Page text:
It’s an election year, so a lot of the bills introduced in the Arizona Legislature won’t get very far, but they’ll play well with their sponsors’ constituents back home. That’s what we expect Leo Biasiucci’s bill to make Arizona a Second Amendment sanctuary state will amount to. It’s a symbolic message at the state capitol, but it’s a stronger reassurance to the gun-loving voters who put Biasiucci in office.
Biasiucci, a freshman legislator in his second year in office, is fulfilling a promise he made late last year when Mohave County was considering its own Second Amendment sanctuary proposal. County Supervisor Hildy Angius asked Biasiucci, who was attending the board meeting in support of the county’s proposal, to bring a similar measure to the state capitol, acknowledging such declarations are more effective at the state level. Biasiucci agreed, and three months later, he introduced HB 2093, also called the “Second Amendment Firearm Freedom Act.”
Of course, fulfilling promises is one thing. Getting a bill passed is quite another. This early in the legislative session, it’s hard to say what will happen to this particular bill. It’s not the first time Arizona legislators have twice before considered a nullification law, which is a legal theory that the state can invalidate any federal law it believes violates the U.S. constitution. Those previous bills couldn’t get enough support to move forward.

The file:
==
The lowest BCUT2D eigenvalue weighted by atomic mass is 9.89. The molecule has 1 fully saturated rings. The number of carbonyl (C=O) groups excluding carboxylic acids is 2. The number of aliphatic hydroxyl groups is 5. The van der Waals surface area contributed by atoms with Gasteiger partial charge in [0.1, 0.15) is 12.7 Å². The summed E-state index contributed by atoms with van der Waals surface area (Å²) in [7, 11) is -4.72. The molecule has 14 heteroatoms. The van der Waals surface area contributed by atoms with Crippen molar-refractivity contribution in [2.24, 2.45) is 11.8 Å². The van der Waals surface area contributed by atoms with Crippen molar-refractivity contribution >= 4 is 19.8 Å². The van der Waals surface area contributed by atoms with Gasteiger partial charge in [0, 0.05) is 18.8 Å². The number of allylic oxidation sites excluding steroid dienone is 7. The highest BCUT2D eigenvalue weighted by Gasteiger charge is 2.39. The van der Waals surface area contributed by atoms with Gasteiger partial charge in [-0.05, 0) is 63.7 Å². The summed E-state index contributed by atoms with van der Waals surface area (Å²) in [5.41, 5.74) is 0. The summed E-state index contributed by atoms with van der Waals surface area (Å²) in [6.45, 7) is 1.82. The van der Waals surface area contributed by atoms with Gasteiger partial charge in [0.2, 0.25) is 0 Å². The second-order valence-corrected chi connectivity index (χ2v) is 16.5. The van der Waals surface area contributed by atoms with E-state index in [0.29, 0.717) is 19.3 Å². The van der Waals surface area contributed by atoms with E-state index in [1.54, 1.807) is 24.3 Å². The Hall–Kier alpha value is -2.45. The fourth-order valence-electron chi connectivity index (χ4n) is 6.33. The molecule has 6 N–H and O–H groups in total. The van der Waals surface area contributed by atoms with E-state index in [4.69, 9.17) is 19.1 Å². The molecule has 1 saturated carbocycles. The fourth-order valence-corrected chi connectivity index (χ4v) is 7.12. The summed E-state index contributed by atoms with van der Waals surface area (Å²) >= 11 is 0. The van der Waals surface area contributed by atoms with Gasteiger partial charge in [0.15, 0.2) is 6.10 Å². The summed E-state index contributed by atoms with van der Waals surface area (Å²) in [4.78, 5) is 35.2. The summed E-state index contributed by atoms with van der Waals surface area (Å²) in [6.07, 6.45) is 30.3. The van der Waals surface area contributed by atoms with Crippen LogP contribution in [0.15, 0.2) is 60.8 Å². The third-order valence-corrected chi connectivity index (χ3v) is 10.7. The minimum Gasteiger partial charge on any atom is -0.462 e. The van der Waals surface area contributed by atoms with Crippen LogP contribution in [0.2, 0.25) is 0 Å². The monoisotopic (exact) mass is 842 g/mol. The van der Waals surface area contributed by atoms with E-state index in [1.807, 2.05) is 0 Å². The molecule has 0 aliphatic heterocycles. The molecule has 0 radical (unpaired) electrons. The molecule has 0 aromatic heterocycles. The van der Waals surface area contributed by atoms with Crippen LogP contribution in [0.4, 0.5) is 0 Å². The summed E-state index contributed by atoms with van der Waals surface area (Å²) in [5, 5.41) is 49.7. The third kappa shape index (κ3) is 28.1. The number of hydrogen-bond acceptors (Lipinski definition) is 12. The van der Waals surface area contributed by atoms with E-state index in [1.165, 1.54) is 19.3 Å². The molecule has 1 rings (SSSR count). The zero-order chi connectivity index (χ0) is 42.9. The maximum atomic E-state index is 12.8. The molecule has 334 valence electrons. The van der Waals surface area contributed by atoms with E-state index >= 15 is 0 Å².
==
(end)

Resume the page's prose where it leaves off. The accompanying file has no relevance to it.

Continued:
However, if nothing else, Biasiucci’s bill offers its supporters a soapbox for voicing their concerns over a federal government that is sometimes too eager to enact new gun laws that would seem to conflict with the freedoms offered by the constitution.
The problem is,the proposed legislation offers no teeth to enforce its demands.
Like Mohave County’s declaration, HB2093 doesn’t yet offer any clear indication about what it would mean to be a Second Amendment sanctuary, though it does ban cities, towns and other political entities from complying with any firearms laws deemed unconstitutional.
The bill begs a couple of big questions. First, who decides what federal laws are constitutional? And second, how far is the state willing to go in a theoretical future court battle over firearms laws?
A bill to make Arizona a Second Amendment sanctuary state doesn’t mean much unless Arizona is willing to put some money — and consequences — where its mouth is.
— Today’s News-Herald